Holly Tomas | Oubliette

Go To Artist Page

Recommended if You Like
Joni Mitchell Sarah McLachlan Tori Amos

Album Links
my MySpace page

More Artists From
UK - Scotland

Other Genres You Will Love
Folk: Urban Folk Electronic: Down Tempo Moods: Solo Female Artist
There are no items in your wishlist.

Oubliette

by Holly Tomas

The intelligence of Joni Mitchell, the avant garde instincts of Laurie Anderson and the ambience of Enya - without sounding remotely like any of them.
Genre: Folk: Urban Folk
Release Date: 

We'll ship when it's back in stock

Order now and we'll ship when it's back in stock, or enter your email below to be notified when it's back in stock.
Sign up for the CD Baby Newsletter
Your email address will not be sold for any reason.
Continue Shopping
available for download only
Share to Google +1

Tracks

Available as MP3, MP3 320, and FLAC files.

To listen to tracks you will need to either update your browser to a recent version or update your Flash plugin.

Sorry, there has been a problem playing the clip.

  song title
share
time
download
1. Morgana
Share this song!
X
4:31 $0.99
2. Cat's Eye
Share this song!
X
4:29 $0.99
3. Two Children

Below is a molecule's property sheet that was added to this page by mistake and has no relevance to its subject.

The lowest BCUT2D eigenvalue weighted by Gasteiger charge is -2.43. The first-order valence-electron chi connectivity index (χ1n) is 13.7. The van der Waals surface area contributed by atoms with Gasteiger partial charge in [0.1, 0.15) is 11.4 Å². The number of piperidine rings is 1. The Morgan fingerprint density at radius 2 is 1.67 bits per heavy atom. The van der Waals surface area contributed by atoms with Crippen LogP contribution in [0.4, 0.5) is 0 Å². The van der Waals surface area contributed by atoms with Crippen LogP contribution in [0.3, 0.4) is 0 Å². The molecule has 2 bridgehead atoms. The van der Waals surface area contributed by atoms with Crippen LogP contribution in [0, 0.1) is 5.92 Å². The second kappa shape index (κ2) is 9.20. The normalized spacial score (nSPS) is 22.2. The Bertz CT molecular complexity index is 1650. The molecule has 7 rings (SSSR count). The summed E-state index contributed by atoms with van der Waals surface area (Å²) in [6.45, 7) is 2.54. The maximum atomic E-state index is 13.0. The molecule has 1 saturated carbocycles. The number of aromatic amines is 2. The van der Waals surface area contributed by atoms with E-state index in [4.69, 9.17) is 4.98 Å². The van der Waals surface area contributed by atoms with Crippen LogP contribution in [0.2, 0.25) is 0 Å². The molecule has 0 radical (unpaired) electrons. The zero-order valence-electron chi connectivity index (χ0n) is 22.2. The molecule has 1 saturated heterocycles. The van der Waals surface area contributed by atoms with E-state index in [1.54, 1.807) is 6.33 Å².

Share this song!
X
4:04 $0.99
4. I Want to Stay
Share this song!
X
3:18 $0.99
5. Parasite
Share this song!
X
4:25 $0.99
6. Feel this Feeling
Share this song!
X
2:43 $0.99
7. The Sea
Share this song!
X
2:07 $0.99
8. Angel Whore
Share this song!
X
4:29 $0.99
9. The Sway
Share this song!
X
4:15 $0.99
10. Count the Stars
Share this song!
X
1:53 $0.99
preview all songs

ABOUT THIS ALBUM


Album Notes
'The title of the third album by Edinburgh singer-song writer Holly Tomás boasts a doubly dark definition, an Oubliette being either a concealed dungeon accessed by a trap door from above, or a secret pit within a dungeon, into which a prisoner might be thrown. The word derives from the French 'oublier'- to forget. It serves well as a psychological metaphor for Tomás's favoured territory, her songs dealing mainly with the impact of half-buried memories, fears, guilts, or greivances.
It's intense, angsty ambivalent stuff, but Tomás has never lacked nerve as an artist, and here achieves her most satisfying resolution between medium and message. Downbeat introspection may be the mood, but it comes in a range of contrasting flavours, such as the supple, bluesy menace of Morgana, and the quivering Tori Amos-esque vulnerability of The Sea. Tomás' voice invites comparison with a wide range of her peers, from Joni Mitchel to Shirley Manson. Diverse, sophisticated arrangements and sure-handed production, meanwhile, align an array of slinky dance grooves with shades of jazz, soul, rock, folk and funk.' **** (out of 5) Sunday Herald.


Reviews


to write a review